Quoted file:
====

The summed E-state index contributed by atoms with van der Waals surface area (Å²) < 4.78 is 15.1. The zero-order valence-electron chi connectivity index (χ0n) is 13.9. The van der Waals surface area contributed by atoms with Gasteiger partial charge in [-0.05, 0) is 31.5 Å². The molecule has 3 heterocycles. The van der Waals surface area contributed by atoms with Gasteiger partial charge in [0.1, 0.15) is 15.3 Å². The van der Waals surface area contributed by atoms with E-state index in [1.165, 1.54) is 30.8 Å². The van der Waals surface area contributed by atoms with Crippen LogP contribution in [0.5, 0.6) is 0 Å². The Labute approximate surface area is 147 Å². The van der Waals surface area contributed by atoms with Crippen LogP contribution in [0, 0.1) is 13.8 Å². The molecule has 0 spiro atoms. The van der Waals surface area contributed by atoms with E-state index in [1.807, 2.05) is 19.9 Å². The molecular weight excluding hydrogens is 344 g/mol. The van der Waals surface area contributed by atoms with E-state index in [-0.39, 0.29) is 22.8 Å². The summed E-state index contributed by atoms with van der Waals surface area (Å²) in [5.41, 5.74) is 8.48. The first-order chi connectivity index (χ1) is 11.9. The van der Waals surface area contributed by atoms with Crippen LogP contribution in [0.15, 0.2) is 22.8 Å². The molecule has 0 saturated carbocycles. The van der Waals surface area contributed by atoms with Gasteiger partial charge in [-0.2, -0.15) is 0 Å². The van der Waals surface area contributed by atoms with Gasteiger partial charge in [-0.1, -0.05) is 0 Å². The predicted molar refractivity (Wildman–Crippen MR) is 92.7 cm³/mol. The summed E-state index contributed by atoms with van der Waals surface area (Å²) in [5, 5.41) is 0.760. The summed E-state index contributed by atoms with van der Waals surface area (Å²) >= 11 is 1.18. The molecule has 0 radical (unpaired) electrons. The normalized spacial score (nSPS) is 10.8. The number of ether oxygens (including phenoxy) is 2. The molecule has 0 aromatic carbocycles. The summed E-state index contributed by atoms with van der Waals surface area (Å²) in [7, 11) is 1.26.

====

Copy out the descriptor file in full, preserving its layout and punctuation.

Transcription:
The summed E-state index contributed by atoms with van der Waals surface area (Å²) < 4.78 is 15.1. The zero-order valence-electron chi connectivity index (χ0n) is 13.9. The van der Waals surface area contributed by atoms with Gasteiger partial charge in [-0.05, 0) is 31.5 Å². The molecule has 3 heterocycles. The van der Waals surface area contributed by atoms with Gasteiger partial charge in [0.1, 0.15) is 15.3 Å². The van der Waals surface area contributed by atoms with E-state index in [1.165, 1.54) is 30.8 Å². The van der Waals surface area contributed by atoms with Crippen LogP contribution in [0.5, 0.6) is 0 Å². The Labute approximate surface area is 147 Å². The van der Waals surface area contributed by atoms with Crippen LogP contribution in [0, 0.1) is 13.8 Å². The molecule has 0 spiro atoms. The van der Waals surface area contributed by atoms with E-state index in [1.807, 2.05) is 19.9 Å². The molecular weight excluding hydrogens is 344 g/mol. The van der Waals surface area contributed by atoms with E-state index in [-0.39, 0.29) is 22.8 Å². The summed E-state index contributed by atoms with van der Waals surface area (Å²) in [5.41, 5.74) is 8.48. The first-order chi connectivity index (χ1) is 11.9. The van der Waals surface area contributed by atoms with Crippen LogP contribution in [0.15, 0.2) is 22.8 Å². The molecule has 0 saturated carbocycles. The van der Waals surface area contributed by atoms with Gasteiger partial charge in [-0.2, -0.15) is 0 Å². The van der Waals surface area contributed by atoms with Gasteiger partial charge in [-0.1, -0.05) is 0 Å². The predicted molar refractivity (Wildman–Crippen MR) is 92.7 cm³/mol. The summed E-state index contributed by atoms with van der Waals surface area (Å²) in [5, 5.41) is 0.760. The summed E-state index contributed by atoms with van der Waals surface area (Å²) >= 11 is 1.18. The molecule has 0 radical (unpaired) electrons. The normalized spacial score (nSPS) is 10.8. The number of ether oxygens (including phenoxy) is 2. The molecule has 0 aromatic carbocycles. The summed E-state index contributed by atoms with van der Waals surface area (Å²) in [7, 11) is 1.26.